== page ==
How Did the Fan Survive the Bursting Bubble?

The short answer is ‘pretty well.’

iStock_000011922921SmallBeginning sometime in 2007 and lasting into early 2011, market values fell, often dramatically, across the board with no one asset or area being immune.  By the time the dust settled, property values had fallen anywhere from 20% to 50% depending on wide and diverse set of factors.  All neighborhoods felt the effect and The Fan was not immune.

In 2011, those that study housing began to change their tone and use words that indicated the market was shifting yet again (and this time, to the positive.)  Markets that had been in freefall were flattening and those that had flattened were showing small levels of appreciation.  The “Sand States” (Florida, California, Nevada and Arizona) were still years away from recovery but the denser, older and economically healthy areas were far better off.

The hardest hit areas during the crash shared a common characteristic: excess.  These excesses in the market took the form of excess size, features, purpose or inventory (and sometimes all of the above.)  The truly large homes that were built on expensive lots throughout the suburbs lost great value.  Likewise, the excess inventory of second homes and resort condos also took a huge beating.  Those homes built with every imaginable bell and whistle became another harshly punished sector of the market.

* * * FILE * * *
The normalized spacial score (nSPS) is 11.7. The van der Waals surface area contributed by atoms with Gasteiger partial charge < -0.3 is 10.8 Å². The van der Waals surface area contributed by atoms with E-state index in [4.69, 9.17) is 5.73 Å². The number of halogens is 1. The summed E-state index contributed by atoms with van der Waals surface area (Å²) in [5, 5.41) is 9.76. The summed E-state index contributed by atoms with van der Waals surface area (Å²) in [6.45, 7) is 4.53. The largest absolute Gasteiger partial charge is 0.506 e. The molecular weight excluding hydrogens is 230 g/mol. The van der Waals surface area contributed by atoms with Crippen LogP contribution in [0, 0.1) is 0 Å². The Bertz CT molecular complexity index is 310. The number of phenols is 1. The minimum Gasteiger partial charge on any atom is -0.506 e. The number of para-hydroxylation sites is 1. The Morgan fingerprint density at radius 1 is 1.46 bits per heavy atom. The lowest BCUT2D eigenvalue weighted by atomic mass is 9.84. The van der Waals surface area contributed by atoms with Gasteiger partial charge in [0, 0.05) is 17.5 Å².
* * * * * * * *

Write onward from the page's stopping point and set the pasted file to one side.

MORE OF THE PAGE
What forms of excesses are prevalent in The Fan?  Few, frankly.

The Fan is a mature urban neighborhood of large but reasonably sized homes whose scope, while upscale, largely eschews excess.  With parking at a premium, the homes in The Fan do not have 3 and 4 car garages to house multiple cars.  With 2500-4000 SF footprints, the ability to dedicate 1000 SF to a master closet or bath is hard justify.  Likewise, game rooms or other singular purpose entertainment rooms, so common in the McMansions of the suburbs, were not introduced to the homes in the Fan.  Lastly, and perhaps most importantly, with no real land available for expansion, Fan inventory is effectively fixed.

These factors, combined with the fact that The Fan is the most walkable and culturally engaging neighborhood in Richmond, meant that when values fell, Fan District homes held their values at rates far better than the rest of the market.  As we navigate the recovery, those who chose to call the Fan their home will be well rewarded.
Rick Jarvis is one of the Founders of the One South Realty Group in Richmond, Virginia. He can be found at Google+ and Twitter